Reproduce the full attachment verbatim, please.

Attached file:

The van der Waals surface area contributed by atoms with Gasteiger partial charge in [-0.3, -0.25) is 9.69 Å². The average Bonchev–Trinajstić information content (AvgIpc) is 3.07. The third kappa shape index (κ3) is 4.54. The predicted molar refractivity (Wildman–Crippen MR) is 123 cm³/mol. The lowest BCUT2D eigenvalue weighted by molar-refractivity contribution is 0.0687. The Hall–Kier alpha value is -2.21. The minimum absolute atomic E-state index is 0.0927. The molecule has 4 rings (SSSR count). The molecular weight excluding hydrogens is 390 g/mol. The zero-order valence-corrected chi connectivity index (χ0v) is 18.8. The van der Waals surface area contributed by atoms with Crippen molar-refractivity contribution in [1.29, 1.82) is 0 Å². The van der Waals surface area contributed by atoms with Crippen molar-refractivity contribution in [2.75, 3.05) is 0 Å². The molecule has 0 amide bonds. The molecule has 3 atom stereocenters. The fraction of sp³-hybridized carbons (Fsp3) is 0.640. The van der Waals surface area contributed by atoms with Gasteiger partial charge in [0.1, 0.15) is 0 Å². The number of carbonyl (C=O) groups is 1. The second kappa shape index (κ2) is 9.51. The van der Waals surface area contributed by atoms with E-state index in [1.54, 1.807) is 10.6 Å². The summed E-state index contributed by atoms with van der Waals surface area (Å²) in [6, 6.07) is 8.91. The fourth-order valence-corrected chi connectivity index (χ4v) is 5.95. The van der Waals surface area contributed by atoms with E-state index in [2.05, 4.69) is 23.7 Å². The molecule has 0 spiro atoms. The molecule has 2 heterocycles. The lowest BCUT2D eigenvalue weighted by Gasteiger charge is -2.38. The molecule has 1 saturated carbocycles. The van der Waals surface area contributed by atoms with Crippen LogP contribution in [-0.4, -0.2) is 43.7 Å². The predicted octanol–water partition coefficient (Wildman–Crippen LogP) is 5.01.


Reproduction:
The van der Waals surface area contributed by atoms with Gasteiger partial charge in [-0.3, -0.25) is 9.69 Å². The average Bonchev–Trinajstić information content (AvgIpc) is 3.07. The third kappa shape index (κ3) is 4.54. The predicted molar refractivity (Wildman–Crippen MR) is 123 cm³/mol. The lowest BCUT2D eigenvalue weighted by molar-refractivity contribution is 0.0687. The Hall–Kier alpha value is -2.21. The minimum absolute atomic E-state index is 0.0927. The molecule has 4 rings (SSSR count). The molecular weight excluding hydrogens is 390 g/mol. The zero-order valence-corrected chi connectivity index (χ0v) is 18.8. The van der Waals surface area contributed by atoms with Crippen molar-refractivity contribution in [1.29, 1.82) is 0 Å². The van der Waals surface area contributed by atoms with Crippen molar-refractivity contribution in [2.75, 3.05) is 0 Å². The molecule has 0 amide bonds. The molecule has 3 atom stereocenters. The fraction of sp³-hybridized carbons (Fsp3) is 0.640. The van der Waals surface area contributed by atoms with Gasteiger partial charge in [0.1, 0.15) is 0 Å². The number of carbonyl (C=O) groups is 1. The second kappa shape index (κ2) is 9.51. The van der Waals surface area contributed by atoms with E-state index in [1.54, 1.807) is 10.6 Å². The summed E-state index contributed by atoms with van der Waals surface area (Å²) in [6, 6.07) is 8.91. The fourth-order valence-corrected chi connectivity index (χ4v) is 5.95. The van der Waals surface area contributed by atoms with E-state index in [2.05, 4.69) is 23.7 Å². The molecule has 0 spiro atoms. The molecule has 2 heterocycles. The lowest BCUT2D eigenvalue weighted by Gasteiger charge is -2.38. The molecule has 1 saturated carbocycles. The van der Waals surface area contributed by atoms with Crippen LogP contribution in [-0.4, -0.2) is 43.7 Å². The predicted octanol–water partition coefficient (Wildman–Crippen LogP) is 5.01.